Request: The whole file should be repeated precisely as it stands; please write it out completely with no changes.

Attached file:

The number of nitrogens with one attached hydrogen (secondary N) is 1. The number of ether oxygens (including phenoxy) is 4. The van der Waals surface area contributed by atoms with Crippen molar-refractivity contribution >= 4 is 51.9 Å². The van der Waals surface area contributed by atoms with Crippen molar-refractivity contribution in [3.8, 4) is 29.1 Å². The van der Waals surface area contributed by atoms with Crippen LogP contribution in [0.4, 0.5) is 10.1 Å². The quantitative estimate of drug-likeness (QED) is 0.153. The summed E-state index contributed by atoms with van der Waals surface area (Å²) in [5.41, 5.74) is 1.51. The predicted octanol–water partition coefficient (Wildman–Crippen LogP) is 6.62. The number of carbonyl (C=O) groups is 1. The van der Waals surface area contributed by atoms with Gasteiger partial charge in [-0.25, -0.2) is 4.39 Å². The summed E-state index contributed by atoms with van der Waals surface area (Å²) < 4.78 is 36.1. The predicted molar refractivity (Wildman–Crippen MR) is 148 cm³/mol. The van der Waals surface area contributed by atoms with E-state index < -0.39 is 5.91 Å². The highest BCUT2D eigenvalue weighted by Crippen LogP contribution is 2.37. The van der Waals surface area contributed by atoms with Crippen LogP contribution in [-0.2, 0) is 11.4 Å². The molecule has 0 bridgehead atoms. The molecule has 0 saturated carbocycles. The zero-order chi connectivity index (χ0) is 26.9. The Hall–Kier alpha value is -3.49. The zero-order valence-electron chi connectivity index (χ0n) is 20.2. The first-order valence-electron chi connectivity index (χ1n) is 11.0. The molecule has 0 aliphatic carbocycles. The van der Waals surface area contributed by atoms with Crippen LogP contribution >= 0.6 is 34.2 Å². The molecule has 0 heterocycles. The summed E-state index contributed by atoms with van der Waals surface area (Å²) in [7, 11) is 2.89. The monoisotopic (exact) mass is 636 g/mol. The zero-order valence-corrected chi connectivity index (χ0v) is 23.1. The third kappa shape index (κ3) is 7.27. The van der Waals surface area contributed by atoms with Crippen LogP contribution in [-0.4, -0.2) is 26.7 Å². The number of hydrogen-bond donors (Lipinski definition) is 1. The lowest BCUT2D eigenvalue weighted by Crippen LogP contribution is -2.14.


The number of nitrogens with one attached hydrogen (secondary N) is 1. The number of ether oxygens (including phenoxy) is 4. The van der Waals surface area contributed by atoms with Crippen molar-refractivity contribution >= 4 is 51.9 Å². The van der Waals surface area contributed by atoms with Crippen molar-refractivity contribution in [3.8, 4) is 29.1 Å². The van der Waals surface area contributed by atoms with Crippen LogP contribution in [0.4, 0.5) is 10.1 Å². The quantitative estimate of drug-likeness (QED) is 0.153. The summed E-state index contributed by atoms with van der Waals surface area (Å²) in [5.41, 5.74) is 1.51. The predicted octanol–water partition coefficient (Wildman–Crippen LogP) is 6.62. The number of carbonyl (C=O) groups is 1. The van der Waals surface area contributed by atoms with Gasteiger partial charge in [-0.25, -0.2) is 4.39 Å². The summed E-state index contributed by atoms with van der Waals surface area (Å²) < 4.78 is 36.1. The predicted molar refractivity (Wildman–Crippen MR) is 148 cm³/mol. The van der Waals surface area contributed by atoms with E-state index < -0.39 is 5.91 Å². The highest BCUT2D eigenvalue weighted by Crippen LogP contribution is 2.37. The van der Waals surface area contributed by atoms with Crippen LogP contribution in [-0.2, 0) is 11.4 Å². The molecule has 0 bridgehead atoms. The molecule has 0 saturated carbocycles. The zero-order chi connectivity index (χ0) is 26.9. The Hall–Kier alpha value is -3.49. The zero-order valence-electron chi connectivity index (χ0n) is 20.2. The first-order valence-electron chi connectivity index (χ1n) is 11.0. The molecule has 0 aliphatic carbocycles. The van der Waals surface area contributed by atoms with Crippen LogP contribution >= 0.6 is 34.2 Å². The molecule has 0 heterocycles. The summed E-state index contributed by atoms with van der Waals surface area (Å²) in [7, 11) is 2.89. The monoisotopic (exact) mass is 636 g/mol. The zero-order valence-corrected chi connectivity index (χ0v) is 23.1. The third kappa shape index (κ3) is 7.27. The van der Waals surface area contributed by atoms with Crippen LogP contribution in [-0.4, -0.2) is 26.7 Å². The number of hydrogen-bond donors (Lipinski definition) is 1. The lowest BCUT2D eigenvalue weighted by Crippen LogP contribution is -2.14.